4 minutes

Convergence and divergence in organizations. A possible co-existence

The tension between convergence and divergence offers organisations the chance to build transformative communities open to innovation.

In an era of incredible transformations, it is now critical for organisations to manage two seemingly irreconcilable dynamics: convergence, understood as the cohesion of the collectivity in an agreed direction, and divergence, which enhances individuality and generates perspectives for change. But how do we manage the tension between the two, reconciling the aggregating nature of one and the disruptive nature of the other?

In business change processes, convergence seems predominant

Promoting convergence seems to have taken precedence over divergence when dealing with business change processes. Let’s think about the transformations of the last few years, for example, those implemented by two leading companies to steer their employees towards new visions: General Electric with ‘Ecoimagination vision’ and IBM with ‘Smarter Planet’. In both cases, the participation of everyone at every level of the organization and the spreading acceptance of shared values and goals have been crucial for GE to address environmental challenges in manufacturing and enable IBM to reconsider a more interconnected world.

The role of dissidents in innovation 

However, shifting our gaze to the world of innovation, we see an anomaly that seems to tell the opposite story: the creation of innovative visions can emerge from a few individuals who, placed in the interstitial spaces of the organisational community, explore radical ideas at odds with the company’s strategy. When Microsoft launched the Xbox console in 2001 to compete with Sony’s PlayStation 2, the market didn’t expect such a radical move. The software giant didn’t enter the gaming world as a supplier to join other platform manufacturers and application developers. Microsoft opened a new hardware product business, based on an operating system that was incompatible even with its flagship Windows product, to offer young consumers a new entertainment experience.

The radical circles and the birth of the Xbox 

Tracing the origins of the Xbox vision, Professor Roberto Verganti speaks of a ‘radical circle’: a group of a few colleagues – Backley, Bachus, Hase and Berkes – not formally connected within the organisation who, sensing a malaise in corporate strategy, had intentionally begun (silent) research which they soon submitted to top management.

The birth of Xbox is just one example of how openness to ‘dissident’ ideas has generated innovative visions for the community. According to psychologist Charlan Nemeth, the disagreement of a few troublemakers sometimes is more valuable than the majority opinion. It challenges the status quo, incorporates more information, and engages the mind in creative decision-making. The pirate flag hoisted over the Cupertino campus at the behest of Steve Jobs during one of the countless periods of clashes with Apple still testifies to the concept.

The tension between convergence and divergence generates space for opportunity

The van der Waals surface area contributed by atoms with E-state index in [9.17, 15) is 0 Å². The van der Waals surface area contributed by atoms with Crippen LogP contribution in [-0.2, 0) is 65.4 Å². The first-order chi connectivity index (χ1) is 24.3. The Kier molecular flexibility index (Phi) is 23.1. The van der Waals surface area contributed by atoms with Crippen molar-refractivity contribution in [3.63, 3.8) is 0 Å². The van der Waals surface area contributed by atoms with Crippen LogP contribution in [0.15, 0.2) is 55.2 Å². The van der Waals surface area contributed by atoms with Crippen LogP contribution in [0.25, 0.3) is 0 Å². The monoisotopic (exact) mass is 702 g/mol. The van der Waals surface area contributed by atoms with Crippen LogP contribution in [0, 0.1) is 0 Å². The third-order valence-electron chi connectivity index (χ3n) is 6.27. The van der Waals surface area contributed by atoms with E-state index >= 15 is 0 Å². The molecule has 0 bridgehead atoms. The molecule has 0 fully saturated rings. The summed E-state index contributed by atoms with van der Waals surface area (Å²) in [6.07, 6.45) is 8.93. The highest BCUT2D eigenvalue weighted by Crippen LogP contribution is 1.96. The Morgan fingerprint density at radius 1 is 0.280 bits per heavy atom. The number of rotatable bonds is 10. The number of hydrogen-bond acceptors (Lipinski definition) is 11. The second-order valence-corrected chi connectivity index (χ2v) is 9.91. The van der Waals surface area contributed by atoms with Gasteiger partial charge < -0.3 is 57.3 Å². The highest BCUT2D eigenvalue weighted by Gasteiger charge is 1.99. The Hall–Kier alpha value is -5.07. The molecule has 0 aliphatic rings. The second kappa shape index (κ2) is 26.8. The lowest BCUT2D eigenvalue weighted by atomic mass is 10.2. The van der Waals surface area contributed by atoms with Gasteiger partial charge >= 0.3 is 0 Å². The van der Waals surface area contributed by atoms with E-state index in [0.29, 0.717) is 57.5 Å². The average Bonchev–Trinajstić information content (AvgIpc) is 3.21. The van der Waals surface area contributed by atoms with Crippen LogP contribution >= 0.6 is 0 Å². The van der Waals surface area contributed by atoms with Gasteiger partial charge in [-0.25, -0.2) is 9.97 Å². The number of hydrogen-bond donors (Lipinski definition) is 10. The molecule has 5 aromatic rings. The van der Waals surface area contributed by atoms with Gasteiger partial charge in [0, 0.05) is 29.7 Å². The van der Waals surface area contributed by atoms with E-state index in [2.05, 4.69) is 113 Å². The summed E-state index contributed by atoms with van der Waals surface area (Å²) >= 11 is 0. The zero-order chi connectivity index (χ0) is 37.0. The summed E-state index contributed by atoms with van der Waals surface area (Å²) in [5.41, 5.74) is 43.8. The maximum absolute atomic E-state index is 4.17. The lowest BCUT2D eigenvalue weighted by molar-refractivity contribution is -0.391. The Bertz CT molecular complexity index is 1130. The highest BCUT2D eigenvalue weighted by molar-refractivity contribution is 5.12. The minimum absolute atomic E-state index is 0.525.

Faced with these two dynamics, convergence and divergence, the community thus constitutes the battleground between polarized forces. While convergence dynamics help to foster social cohesion during periods of transformation, they also risk triggering mechanisms of inertia and confirmation bias towards old paradigms. Similarly, divergent ideas can lead to the development of new radical visions but also cause fragmentation. How to avoid a rupture?

Cooperation and listening between parties foster reconciliation

The reconciliation of the two forces seems to be a matter of the two sides cooperating and listening to each other: all the voices promoting a dominant paradigm and the individual voices standing against it. The four creators of the Microsoft Xbox vision operated radically but non-destructively. They promoted something the organisation could not yet see but did so for the company’s success. Microsoft’s top management paid attention to an opposing voice, appreciating its visionary value. This attitude was not a one-off. Over the years, the Microsoft Garage programme made listening to the ‘few’ the company’s recipe for innovation. In this space, anyone within the company could pursue ideas far removed from business as usual.

This is how the tension between these conflicting forces becomes a place of opportunity for organisations.

The search for a dynamic balance that alternates convergence and divergence

Business climate analysis tools allow us to identify the emergence of positive and conflicting attitudes towards the company’s chosen direction. While they can confirm the spread of shared ideas, they can also become a tool to investigate some people’s ‘discomfort further’ and turn the proposition of contrasting stimuli into possibilities for innovation. This is now the design terrain confronting organisations wanting to build transformative communities open to innovation: continually giving voice to dissent, valorising it as a form of community participation, and integrating it into the debate in a dynamic balance alternating between convergence and divergence.

Article by Silvia Magnanini, Service Designer & Project Manager Logotel – published on Weconomy 16 – A completely different vision